Birmingham Primary School has been acknowledged as a finalist in this year’s Victorian Education Excellence Awards, for its work in the space of international education.
The school has been shortlisted as a potential winner of the Dr Lawrie Shears Excellence in Global Teaching and Learning Award.
The award was named in honour of the late Dr Shears who was the director-general of the Victorian Education Department for nine years and was a strong advocate of global teaching and learning.
School principal Trish Enzinger said winning the award would be recognition of the hard work that has been put into the school’s global education efforts.
“For us to have that recognition would be just outstanding,” she said.
“For all of our hard work it would be absolutely amazing and a real credit to the program and a credit to our school community.”
Birmingham Primary School is one of four Australian schools participating in the International School-to-School Experience, an international exchange student program.
The program has seen the school receive students from, and visit, countries such as Peru, Costa Rica, China, Mexico, Malaysia and the USA.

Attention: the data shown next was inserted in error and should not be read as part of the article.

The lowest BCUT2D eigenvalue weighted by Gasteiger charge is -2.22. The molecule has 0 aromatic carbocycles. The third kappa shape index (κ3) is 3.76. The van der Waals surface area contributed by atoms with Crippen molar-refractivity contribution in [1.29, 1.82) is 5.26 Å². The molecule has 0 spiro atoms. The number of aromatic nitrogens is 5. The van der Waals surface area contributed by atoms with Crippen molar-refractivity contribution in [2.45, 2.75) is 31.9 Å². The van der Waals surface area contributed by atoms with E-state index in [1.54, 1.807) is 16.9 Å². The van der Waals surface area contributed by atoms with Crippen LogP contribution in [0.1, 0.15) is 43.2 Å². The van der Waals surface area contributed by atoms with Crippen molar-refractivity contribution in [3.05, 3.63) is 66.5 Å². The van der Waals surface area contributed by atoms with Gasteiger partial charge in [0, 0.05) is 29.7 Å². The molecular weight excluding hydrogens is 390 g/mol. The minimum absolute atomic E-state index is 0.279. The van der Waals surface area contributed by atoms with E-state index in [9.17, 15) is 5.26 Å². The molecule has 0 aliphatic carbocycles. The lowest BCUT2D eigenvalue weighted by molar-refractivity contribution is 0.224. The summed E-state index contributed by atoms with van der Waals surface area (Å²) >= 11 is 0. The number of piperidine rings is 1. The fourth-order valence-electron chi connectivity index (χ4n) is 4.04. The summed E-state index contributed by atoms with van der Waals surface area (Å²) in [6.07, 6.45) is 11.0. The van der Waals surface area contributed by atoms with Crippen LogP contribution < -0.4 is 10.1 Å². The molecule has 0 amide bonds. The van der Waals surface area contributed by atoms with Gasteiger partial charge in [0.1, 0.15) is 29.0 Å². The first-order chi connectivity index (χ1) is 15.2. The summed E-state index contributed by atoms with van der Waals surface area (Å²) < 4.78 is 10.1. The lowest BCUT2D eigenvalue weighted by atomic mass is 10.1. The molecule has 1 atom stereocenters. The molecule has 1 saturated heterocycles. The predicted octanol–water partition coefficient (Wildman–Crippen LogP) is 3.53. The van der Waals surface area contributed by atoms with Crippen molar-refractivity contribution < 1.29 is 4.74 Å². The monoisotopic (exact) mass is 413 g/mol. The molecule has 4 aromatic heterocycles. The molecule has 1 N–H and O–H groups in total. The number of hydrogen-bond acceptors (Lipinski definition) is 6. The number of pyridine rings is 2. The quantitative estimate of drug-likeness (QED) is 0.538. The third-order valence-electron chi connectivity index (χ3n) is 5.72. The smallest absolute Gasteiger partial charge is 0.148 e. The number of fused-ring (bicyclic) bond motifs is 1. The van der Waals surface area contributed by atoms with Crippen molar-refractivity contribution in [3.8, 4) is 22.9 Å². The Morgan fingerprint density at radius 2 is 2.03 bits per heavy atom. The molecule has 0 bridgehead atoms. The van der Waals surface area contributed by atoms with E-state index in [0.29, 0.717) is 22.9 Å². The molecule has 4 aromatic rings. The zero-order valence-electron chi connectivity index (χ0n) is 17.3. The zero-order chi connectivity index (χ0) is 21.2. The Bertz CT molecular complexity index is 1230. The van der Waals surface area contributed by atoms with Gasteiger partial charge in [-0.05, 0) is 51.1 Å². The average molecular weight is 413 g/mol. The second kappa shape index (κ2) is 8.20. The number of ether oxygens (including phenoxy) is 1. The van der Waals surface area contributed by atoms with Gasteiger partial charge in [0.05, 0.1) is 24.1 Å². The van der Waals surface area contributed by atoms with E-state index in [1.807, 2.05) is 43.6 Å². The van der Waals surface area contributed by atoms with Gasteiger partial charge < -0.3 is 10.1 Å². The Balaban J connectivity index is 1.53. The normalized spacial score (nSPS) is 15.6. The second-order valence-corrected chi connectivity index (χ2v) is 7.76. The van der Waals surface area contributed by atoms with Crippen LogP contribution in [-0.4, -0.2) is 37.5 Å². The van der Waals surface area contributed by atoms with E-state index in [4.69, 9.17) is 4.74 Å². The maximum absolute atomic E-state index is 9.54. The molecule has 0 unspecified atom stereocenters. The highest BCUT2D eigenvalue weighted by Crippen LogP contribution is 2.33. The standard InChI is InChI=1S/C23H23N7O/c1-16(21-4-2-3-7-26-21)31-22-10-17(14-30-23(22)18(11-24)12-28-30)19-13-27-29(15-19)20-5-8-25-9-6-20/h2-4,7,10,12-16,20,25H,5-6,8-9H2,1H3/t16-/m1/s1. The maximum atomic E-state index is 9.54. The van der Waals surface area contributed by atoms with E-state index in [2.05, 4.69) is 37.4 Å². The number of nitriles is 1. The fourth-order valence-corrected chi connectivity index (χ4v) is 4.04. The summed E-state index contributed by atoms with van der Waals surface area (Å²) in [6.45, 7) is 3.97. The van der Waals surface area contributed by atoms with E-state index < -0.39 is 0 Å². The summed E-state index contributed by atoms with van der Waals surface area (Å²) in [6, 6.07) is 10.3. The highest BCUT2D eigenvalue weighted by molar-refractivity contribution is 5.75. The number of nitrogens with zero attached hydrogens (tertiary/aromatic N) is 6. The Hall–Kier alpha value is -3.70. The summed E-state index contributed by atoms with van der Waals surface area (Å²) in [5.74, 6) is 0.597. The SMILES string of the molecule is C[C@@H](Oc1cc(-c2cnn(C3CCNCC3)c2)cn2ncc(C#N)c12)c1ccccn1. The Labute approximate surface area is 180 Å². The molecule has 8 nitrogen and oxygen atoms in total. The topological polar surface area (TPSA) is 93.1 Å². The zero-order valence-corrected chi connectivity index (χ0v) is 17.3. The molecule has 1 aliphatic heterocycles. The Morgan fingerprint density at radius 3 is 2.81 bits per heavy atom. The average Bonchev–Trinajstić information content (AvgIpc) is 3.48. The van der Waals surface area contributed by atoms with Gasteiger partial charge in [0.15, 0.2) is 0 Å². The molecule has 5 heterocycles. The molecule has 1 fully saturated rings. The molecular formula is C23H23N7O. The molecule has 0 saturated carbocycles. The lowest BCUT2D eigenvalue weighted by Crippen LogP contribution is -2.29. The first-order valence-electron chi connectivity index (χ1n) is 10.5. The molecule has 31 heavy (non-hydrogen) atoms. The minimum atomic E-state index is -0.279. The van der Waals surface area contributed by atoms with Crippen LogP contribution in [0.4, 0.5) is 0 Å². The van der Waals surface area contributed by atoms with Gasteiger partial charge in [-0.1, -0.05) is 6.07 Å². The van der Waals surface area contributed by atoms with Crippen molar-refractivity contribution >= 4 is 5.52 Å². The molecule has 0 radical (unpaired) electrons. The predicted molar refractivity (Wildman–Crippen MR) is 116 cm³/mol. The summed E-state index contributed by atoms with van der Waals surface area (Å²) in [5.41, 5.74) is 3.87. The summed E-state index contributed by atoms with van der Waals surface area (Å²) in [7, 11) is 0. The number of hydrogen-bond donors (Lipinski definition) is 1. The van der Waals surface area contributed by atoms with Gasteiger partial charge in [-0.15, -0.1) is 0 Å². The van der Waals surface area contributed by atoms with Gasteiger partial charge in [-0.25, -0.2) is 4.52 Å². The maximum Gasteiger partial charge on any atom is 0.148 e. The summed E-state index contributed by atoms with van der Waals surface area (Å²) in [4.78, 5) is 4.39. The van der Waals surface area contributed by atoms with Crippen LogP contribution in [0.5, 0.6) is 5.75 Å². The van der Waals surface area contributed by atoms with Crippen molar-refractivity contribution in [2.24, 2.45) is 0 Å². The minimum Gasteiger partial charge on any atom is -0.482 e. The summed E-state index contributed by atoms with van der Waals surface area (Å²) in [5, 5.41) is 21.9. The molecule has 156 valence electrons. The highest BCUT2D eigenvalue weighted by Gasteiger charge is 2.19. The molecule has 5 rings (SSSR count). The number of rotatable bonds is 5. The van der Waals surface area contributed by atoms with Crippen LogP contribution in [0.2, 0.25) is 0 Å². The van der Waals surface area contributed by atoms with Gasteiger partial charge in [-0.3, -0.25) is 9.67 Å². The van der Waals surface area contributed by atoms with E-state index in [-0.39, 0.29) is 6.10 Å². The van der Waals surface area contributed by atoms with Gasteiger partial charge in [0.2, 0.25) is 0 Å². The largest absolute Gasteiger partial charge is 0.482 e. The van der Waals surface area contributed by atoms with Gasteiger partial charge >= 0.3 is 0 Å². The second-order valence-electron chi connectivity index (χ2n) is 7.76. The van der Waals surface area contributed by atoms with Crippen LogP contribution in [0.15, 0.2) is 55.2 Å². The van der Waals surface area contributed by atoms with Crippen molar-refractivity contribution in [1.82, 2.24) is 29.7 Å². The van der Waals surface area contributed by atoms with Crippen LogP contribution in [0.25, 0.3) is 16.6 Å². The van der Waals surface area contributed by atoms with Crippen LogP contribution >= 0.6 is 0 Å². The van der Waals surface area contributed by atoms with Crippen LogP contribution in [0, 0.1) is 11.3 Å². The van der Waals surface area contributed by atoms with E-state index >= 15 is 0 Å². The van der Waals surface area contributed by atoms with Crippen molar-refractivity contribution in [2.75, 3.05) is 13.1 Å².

It has also partnered with Monash University to introduce a specialist subject program called the Future Problem Solving Program.
Students involved in the program attempt to solve real-life global problems, such as how to solve a pandemic, then their work is sent to the University for feedback.
Such initiatives have seen the school receive global recognition and accreditation for the Council of International Schools.
Ms Enzinger said the Mount Evelyn region is not extremely diverse when it comes to nationalities and ethnic groups, therefore it’s important students learn about different countries and cultures.
“It’s just so important to have these kids realise that there is that big wide world out there and that they are part of it and they can act,” she said.
Victorian Education Excellence Award winners will be announced at a ceremony to coincide with World Teachers’ Day on 25 October.
Winners will receive professional development grants of up to $25,000 to support work in their schools.